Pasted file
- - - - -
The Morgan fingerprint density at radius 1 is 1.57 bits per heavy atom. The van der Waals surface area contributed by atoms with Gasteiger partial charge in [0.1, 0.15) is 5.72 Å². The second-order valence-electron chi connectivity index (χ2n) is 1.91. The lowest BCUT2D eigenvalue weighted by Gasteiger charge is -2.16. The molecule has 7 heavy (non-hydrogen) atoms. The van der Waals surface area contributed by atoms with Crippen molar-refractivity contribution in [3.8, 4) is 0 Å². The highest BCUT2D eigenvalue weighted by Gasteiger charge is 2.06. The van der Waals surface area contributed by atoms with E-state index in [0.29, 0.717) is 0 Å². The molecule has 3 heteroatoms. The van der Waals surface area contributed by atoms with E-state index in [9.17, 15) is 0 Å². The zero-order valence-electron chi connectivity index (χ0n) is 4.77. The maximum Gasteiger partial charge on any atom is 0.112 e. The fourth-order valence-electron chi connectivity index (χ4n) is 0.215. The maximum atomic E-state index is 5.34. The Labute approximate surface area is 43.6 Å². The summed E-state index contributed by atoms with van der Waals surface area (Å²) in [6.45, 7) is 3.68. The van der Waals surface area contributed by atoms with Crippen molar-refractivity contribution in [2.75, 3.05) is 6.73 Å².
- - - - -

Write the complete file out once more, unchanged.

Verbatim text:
The Morgan fingerprint density at radius 1 is 1.57 bits per heavy atom. The van der Waals surface area contributed by atoms with Gasteiger partial charge in [0.1, 0.15) is 5.72 Å². The second-order valence-electron chi connectivity index (χ2n) is 1.91. The lowest BCUT2D eigenvalue weighted by Gasteiger charge is -2.16. The molecule has 7 heavy (non-hydrogen) atoms. The van der Waals surface area contributed by atoms with Crippen molar-refractivity contribution in [3.8, 4) is 0 Å². The highest BCUT2D eigenvalue weighted by Gasteiger charge is 2.06. The van der Waals surface area contributed by atoms with E-state index in [0.29, 0.717) is 0 Å². The molecule has 3 heteroatoms. The van der Waals surface area contributed by atoms with E-state index in [9.17, 15) is 0 Å². The zero-order valence-electron chi connectivity index (χ0n) is 4.77. The maximum Gasteiger partial charge on any atom is 0.112 e. The fourth-order valence-electron chi connectivity index (χ4n) is 0.215. The maximum atomic E-state index is 5.34. The Labute approximate surface area is 43.6 Å². The summed E-state index contributed by atoms with van der Waals surface area (Å²) in [6.45, 7) is 3.68. The van der Waals surface area contributed by atoms with Crippen molar-refractivity contribution in [2.75, 3.05) is 6.73 Å².